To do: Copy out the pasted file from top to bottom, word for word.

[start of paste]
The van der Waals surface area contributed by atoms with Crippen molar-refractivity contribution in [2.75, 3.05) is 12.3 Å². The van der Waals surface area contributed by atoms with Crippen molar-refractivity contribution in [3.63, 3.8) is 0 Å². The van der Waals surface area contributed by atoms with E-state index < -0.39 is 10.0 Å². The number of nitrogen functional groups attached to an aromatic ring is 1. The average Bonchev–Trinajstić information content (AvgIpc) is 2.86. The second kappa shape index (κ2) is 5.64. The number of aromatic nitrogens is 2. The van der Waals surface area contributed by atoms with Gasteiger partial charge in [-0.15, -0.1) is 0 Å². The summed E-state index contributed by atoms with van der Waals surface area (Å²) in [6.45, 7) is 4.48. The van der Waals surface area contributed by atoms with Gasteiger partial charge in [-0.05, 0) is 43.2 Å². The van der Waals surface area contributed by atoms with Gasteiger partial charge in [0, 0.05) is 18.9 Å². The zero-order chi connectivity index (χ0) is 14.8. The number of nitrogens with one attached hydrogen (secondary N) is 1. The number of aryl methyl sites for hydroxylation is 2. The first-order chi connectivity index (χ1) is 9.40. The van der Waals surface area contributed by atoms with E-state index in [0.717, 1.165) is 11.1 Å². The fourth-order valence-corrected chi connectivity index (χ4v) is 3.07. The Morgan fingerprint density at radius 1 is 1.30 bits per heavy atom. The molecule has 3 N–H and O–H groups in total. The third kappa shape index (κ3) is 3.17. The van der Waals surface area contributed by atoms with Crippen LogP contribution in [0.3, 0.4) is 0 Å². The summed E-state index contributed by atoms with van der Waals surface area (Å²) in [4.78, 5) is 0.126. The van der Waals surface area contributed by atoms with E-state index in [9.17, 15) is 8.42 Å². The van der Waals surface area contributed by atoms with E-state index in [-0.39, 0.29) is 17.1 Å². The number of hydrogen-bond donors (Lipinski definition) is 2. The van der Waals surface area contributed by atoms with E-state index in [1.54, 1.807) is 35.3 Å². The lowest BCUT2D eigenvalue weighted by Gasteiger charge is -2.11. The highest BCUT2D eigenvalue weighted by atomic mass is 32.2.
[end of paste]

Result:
The van der Waals surface area contributed by atoms with Crippen molar-refractivity contribution in [2.75, 3.05) is 12.3 Å². The van der Waals surface area contributed by atoms with Crippen molar-refractivity contribution in [3.63, 3.8) is 0 Å². The van der Waals surface area contributed by atoms with E-state index < -0.39 is 10.0 Å². The number of nitrogen functional groups attached to an aromatic ring is 1. The average Bonchev–Trinajstić information content (AvgIpc) is 2.86. The second kappa shape index (κ2) is 5.64. The number of aromatic nitrogens is 2. The van der Waals surface area contributed by atoms with Gasteiger partial charge in [-0.15, -0.1) is 0 Å². The summed E-state index contributed by atoms with van der Waals surface area (Å²) in [6.45, 7) is 4.48. The van der Waals surface area contributed by atoms with Gasteiger partial charge in [-0.05, 0) is 43.2 Å². The van der Waals surface area contributed by atoms with Gasteiger partial charge in [0, 0.05) is 18.9 Å². The zero-order chi connectivity index (χ0) is 14.8. The number of nitrogens with one attached hydrogen (secondary N) is 1. The number of aryl methyl sites for hydroxylation is 2. The first-order chi connectivity index (χ1) is 9.40. The van der Waals surface area contributed by atoms with E-state index in [0.717, 1.165) is 11.1 Å². The fourth-order valence-corrected chi connectivity index (χ4v) is 3.07. The Morgan fingerprint density at radius 1 is 1.30 bits per heavy atom. The molecule has 3 N–H and O–H groups in total. The third kappa shape index (κ3) is 3.17. The van der Waals surface area contributed by atoms with Crippen LogP contribution in [0.3, 0.4) is 0 Å². The summed E-state index contributed by atoms with van der Waals surface area (Å²) in [4.78, 5) is 0.126. The van der Waals surface area contributed by atoms with E-state index in [9.17, 15) is 8.42 Å². The van der Waals surface area contributed by atoms with E-state index in [-0.39, 0.29) is 17.1 Å². The number of hydrogen-bond donors (Lipinski definition) is 2. The van der Waals surface area contributed by atoms with E-state index in [1.54, 1.807) is 35.3 Å². The lowest BCUT2D eigenvalue weighted by Gasteiger charge is -2.11. The highest BCUT2D eigenvalue weighted by atomic mass is 32.2.